- THAT’S NOT IN MY JOB DESCRIPTION. Newsflash nannies, there is a big difference between helping out to be nice and being taken advantage of. By this I mean, I occasionally do things outside of my job description (i.e., dinner dishes from the night before. Also, keyword: occasionally. I'm not talking about being some "I never sit down and take a break" supernanny. Please take breaks -- you need them otherwise you will burn out. In fact, read THIS article which details just how much I think nannies deserve to rest). I also treat my nanny family’s home as if it were my own. For example, even though it’s not in my job description, if the dog has an accident while I’m on the clock, you bet I clean it up (unless it is a very consistent, recurring issue — then I would speak with my employers about hiring a dog trainer). I would never dream of leaving something like that for my employers to take care of when they get home. I would also never dream of allowing their rug to get stained/ruined simply because this task is outside my job description. I take as much pride in the home I work in, if not more, as my nanny family does. I recently learned about a nanny who refused to bring packages inside when it was raining, because it was not in her job description. When the family confronted her about it (because the packages got ruined), she stood firm that it’s not her responsibility to bring in packages, and since no one asked her to do it, she chose to leave them outside. She was fired. That may sound like a harsh consequence, but I honestly don’t think it was. By purposely not bringing in the packages, she very clearly let her nanny family know that she will literally never do anything extra, even if it means allowing their personal property to get damaged. Families are looking for a nanny who can pitch in when needed.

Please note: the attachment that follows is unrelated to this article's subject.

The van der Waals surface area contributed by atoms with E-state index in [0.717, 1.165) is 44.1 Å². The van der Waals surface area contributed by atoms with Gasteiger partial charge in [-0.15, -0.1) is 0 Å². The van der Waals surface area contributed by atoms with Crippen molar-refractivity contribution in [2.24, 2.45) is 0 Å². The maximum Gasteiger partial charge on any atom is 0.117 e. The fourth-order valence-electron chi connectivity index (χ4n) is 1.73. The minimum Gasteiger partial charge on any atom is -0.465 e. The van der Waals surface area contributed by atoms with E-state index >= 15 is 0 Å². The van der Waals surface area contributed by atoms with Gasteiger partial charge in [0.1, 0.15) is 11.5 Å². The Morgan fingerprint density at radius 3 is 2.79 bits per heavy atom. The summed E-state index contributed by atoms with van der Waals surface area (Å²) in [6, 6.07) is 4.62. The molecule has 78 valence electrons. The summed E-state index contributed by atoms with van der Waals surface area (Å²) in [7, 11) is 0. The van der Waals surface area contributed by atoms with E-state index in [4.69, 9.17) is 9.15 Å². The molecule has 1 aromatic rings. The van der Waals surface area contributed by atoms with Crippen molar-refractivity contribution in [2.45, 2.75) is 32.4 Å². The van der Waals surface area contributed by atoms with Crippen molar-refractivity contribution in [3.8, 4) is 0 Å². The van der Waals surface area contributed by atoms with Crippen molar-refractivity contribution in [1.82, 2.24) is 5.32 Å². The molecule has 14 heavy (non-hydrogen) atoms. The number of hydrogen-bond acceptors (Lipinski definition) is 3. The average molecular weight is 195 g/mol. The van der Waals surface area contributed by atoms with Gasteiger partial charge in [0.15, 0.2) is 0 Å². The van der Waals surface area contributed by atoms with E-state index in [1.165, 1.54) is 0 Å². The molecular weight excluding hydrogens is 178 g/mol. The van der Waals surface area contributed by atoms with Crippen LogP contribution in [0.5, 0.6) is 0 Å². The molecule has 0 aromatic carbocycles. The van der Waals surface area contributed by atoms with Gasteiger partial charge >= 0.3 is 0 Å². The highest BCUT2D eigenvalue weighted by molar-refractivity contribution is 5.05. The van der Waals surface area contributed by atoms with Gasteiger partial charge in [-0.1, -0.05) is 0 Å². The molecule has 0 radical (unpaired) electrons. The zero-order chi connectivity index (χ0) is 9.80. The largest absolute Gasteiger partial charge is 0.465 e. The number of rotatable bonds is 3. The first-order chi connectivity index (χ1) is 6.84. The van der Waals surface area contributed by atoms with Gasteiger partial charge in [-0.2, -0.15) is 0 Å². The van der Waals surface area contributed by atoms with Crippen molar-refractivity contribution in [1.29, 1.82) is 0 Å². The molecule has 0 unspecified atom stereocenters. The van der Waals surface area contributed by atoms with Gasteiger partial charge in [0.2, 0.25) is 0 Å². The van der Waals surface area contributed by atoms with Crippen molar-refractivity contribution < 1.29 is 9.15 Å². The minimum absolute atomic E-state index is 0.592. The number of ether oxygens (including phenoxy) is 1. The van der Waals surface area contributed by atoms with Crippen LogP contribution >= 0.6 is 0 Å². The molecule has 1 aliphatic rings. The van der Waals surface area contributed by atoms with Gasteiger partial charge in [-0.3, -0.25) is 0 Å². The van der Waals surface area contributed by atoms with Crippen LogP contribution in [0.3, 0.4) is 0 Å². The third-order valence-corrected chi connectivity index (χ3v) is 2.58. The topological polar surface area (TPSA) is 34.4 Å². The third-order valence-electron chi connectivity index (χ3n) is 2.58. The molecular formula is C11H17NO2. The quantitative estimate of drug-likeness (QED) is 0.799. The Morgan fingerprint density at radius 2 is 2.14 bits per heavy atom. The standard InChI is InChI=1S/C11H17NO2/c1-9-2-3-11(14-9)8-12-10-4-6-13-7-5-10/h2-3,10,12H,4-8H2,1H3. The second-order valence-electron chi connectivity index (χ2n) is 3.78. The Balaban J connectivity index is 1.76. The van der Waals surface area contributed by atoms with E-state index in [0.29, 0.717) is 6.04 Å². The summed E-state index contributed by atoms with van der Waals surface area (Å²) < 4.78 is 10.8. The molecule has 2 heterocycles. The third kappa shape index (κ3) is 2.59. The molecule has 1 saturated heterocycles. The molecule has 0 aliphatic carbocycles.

When I pitch in with extras, I do it to be nice — I firmly believe there is a natural give and take in a healthy nanny-family relationship. I’m not worried about being taken advantage of, because I have clear and healthy communication with my nanny family. This is something I take ownership of. It does not matter if my nanny family is good at communicating or not — as my own advocate, I have practiced and prioritized learning how to communicate well (even when it has caused me anxiety). I make it a point to not allow a nanny family take advantage of my kindness. For example, my job roles are very clearly listed in my contract, but if I choose to do something outside of my contracted job responsibilities and suddenly job creep occurs and my nanny family expects me to always do it (aka, I feel the "give and take" in our relationship has become unbalanced), I simply address it with them. That’s right, I literally just communicate with them. This is something so many nannies struggle with. I often hear nannies say they don’t want to “stir the pot”. Here’s a helpful tip: professionally advocating for yourself is not stirring the pot. If your contract (even if just a verbal contract) doesn't state certain responsibilities, yet your nanny family has come to expect you to do them without compensating fairly for those additional responsibilities, you bringing it up will make them aware and most likely they will make changes so they don't lose you! Nannies always assume if they speak up, there will be a negative outcome, such as losing their job or something. I have NEVER lost a job when speaking up about these kinds of things — the families were much more worried about losing me if they didn't quickly make changes on their end to reflect the contract/job we agreed upon, or they realized this was a task they needed me to take on and thus we renegotiated our contract. I understand confrontation is uncomfortable and that there is a risk of getting fired, but more often than not, getting terminated is not the outcome of professionally communicating with your employers. As nannies, most of us are our own HR Department, so it is imperative we to learn how to communicate with our employers and advocate for ourselves.